In the second sub-step, the following operations are carried out. Upon receiving the authentication request message, the cloud server performs decryption operations. The cloud server searches the specific hashed userID and hashed password in the cloud authentication database based on the shared column reference # C F that is sent in plain text along with the encrypted message.

Once the hashed userID and hashed password are found, the cloud server checks the registration validity of the user using EXP, stored at the server. If the user registration is not expired, then T k is generated (Eq. 2) by XOR operation. During this phase, the operations performed at the cloud server are shown in Fig. 3. The generated T k at the cloud server decrypts the message \(E_{T_{k}}\{E_{Auth\_{Key}_{i}}\{MD\}\| SI\}\) to obtain the state identifier (SI), and encrypted message digest \(E_{Auth\_{Key}_{i}}\{MD\}\). In addition, the key T k is used as the seed to the PRNG, and the retrieved SI is used to specify the n t h sequence of bits obtained from PRNG as the authentication key, A u t h_Key i . The authentication key, A u t h_Key i decrypts the encrypted message digests \(E_{Auth\_{Key}_{i}}\{MD\}\) and obtains MD, which is then matched with the existing message digest stored at the cloud server. Both of the message digests will match only if the user is legitimate.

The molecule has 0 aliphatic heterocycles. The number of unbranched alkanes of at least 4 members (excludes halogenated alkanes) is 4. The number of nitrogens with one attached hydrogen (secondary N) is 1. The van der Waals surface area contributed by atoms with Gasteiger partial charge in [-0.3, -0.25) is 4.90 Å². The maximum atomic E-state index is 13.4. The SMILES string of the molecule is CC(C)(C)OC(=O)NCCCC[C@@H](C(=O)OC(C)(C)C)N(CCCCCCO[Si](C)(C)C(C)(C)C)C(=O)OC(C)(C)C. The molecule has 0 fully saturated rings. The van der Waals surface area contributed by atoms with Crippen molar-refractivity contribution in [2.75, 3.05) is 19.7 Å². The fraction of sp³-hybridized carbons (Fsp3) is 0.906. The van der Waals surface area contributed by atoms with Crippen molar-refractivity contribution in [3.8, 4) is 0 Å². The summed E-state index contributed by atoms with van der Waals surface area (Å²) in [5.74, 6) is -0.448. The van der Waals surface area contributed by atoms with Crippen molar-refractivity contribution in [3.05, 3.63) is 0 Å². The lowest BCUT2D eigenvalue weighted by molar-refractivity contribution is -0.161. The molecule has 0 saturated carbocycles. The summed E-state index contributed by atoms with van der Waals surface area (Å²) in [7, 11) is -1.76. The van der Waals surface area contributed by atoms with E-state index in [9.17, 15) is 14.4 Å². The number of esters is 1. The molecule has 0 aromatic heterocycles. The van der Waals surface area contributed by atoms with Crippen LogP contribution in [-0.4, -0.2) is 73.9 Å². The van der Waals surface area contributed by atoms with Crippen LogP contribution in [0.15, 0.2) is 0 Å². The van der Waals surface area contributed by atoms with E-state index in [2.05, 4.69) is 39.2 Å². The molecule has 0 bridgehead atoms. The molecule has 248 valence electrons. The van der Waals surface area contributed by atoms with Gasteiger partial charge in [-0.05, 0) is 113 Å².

Fig. 3

Cloud server authenticates mobile device when the request is received [38]

Algorithm 3 summarizes the operations involved in the second sub-step. These operations are performed at the cloud server once the authentication request is received. A flow chart for these operations is included in Fig. 3.

Mobile authenticating cloud